If there’s any invention we can thank for the technological advancements of the last century, it’s electricity. Think about it: Without electricity, we wouldn’t have modern lights, cars, airplanes, computers, phones (smart or otherwise), home heating or air-conditioning, cutting-edge medical research…the list goes on. We would (literally) be stuck in the Dark Ages. Show us another innovation that has had the same ripple effect since the 1800s — go ahead, we’ll wait.
Chances are, you thought of some really ingenious things that have made our lives richer and easier, but we’re willing to bet that nothing came to mind that has had so much universal impact. That’s why we thought we’d give you a snapshot of how far electricity has come in the last century and a half. It will give you added perspective before you read about the local companies who are contributing to the next leg of this impressive timeline.

• 1870s to 1900

The notion of electricity wasn’t new in the 19th century. Philosopher Michael Faraday is considered the father of electricity for his work in electromagnetism and electrochemistry, and he’d died by 1867. Popular inventors like Benjamin Franklin, who considered that lightning could be harnessed to provide a current, and Samuel Morse, who invented the electrical telegraph to communicate over long distances, built on Faraday’s findings to explore how currents could be harnessed and used to aid in everyday tasks.
But for most people, it’s Thomas Edison who comes to mind when they think of modern electrification. Edison, who still has more than 1,000 patents to his name more than 90 years after his death, was instrumental in the creation of the nickel-iron battery to provide continuous electrical support, as well as the carbonized filament lightbulb, the phonograph, the movie camera and much more. Edison also had a knack for taking the inventions of others and improving on them, to make his versions vastly superior to those that came before.
Other inventions that were by-products of this time in history include the telephone, power generators, the X-ray machine and the electric railway.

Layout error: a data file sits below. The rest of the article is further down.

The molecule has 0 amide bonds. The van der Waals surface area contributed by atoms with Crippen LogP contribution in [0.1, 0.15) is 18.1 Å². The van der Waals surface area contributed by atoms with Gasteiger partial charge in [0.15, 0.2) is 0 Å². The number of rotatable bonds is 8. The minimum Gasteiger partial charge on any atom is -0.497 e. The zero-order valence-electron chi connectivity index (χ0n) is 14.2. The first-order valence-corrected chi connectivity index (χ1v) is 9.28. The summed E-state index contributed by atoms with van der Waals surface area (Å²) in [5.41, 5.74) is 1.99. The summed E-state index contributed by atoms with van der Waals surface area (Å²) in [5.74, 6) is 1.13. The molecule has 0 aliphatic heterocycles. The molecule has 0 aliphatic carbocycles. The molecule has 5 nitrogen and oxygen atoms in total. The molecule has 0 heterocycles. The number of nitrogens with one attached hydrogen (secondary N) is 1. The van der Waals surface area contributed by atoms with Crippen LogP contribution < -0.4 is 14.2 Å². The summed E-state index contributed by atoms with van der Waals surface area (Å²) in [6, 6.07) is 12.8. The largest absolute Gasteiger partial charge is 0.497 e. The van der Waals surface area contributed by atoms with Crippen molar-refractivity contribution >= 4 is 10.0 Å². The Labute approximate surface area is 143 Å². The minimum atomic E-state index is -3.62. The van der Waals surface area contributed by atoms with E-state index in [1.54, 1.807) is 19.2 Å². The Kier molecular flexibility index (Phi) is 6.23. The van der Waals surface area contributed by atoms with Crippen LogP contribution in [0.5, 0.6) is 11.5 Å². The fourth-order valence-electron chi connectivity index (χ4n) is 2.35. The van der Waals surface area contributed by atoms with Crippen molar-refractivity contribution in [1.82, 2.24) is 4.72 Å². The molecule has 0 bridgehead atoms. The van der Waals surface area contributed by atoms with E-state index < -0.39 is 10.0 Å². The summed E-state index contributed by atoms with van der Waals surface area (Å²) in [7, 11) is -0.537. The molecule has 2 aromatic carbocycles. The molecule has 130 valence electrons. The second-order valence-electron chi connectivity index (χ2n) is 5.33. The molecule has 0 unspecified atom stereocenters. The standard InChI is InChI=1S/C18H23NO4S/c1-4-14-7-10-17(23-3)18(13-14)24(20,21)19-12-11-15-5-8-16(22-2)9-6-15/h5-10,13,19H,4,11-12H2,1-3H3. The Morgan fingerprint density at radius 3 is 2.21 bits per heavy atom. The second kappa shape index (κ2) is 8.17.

• 1901 to 1950

The first electrical grids were built before the turn of the 20th century. Manhattan and New Jersey boasted the world’s first isolated electricity distribution systems by 1882, but by 1901, more regions were building power grids. Direct current (DC) power, which was what the New York Edison Company used, was challenged by alternating current (AC) power because AC was cheaper to produce and could travel further. George Westinghouse, now also a household name, founded his AC company to compete with Edison. By the 1930s, many private, unregulated power companies had cropped up; it wasn’t until 1935, in the thick of the Great Depression, that power companies became standardized.
The wide availability of electricity meant the arrival of home appliances like washing machines and fridges. By the 1940s, they were commonplace in homes around the world, along with radios, vacuum cleaners, irons and more. Electricity also helped with tremendous advancement in nearly all industries, from automotive to healthcare.

• 1950 to Present Day

Post-World War II, new sources of power became the focus of the electricity industry. While coal had previously been the primary source, other options — including renewable energy sources — were being considered. Natural gas was a major player, the first large-scale nuclear power station opened in Cumbria in 1956, gas-cooled reactors were being built, and water pressure was being tested as a viable source. Solar and wind also emerged as major contributors to the energy source conversation in the 1980s and ’90s. (Fun fact: US President Jimmy Carter had solar panels installed at the White House in 1979; they were later removed during Ronald Reagan’s presidency. President Barack Obama had a solar power system and a solar water system reinstated during his tenure.)
Today, we witness examples of ingenuity in electrification every day. As you will see in the pages to follow, what started as a spark of an idea (pun intended) hundreds of years ago has grown in remarkable ways — ways the likes of Faraday, Franklin, Morse, Edison and Westinghouse probably never thought possible. Now, can you imagine where we’ll be in another 150 years?

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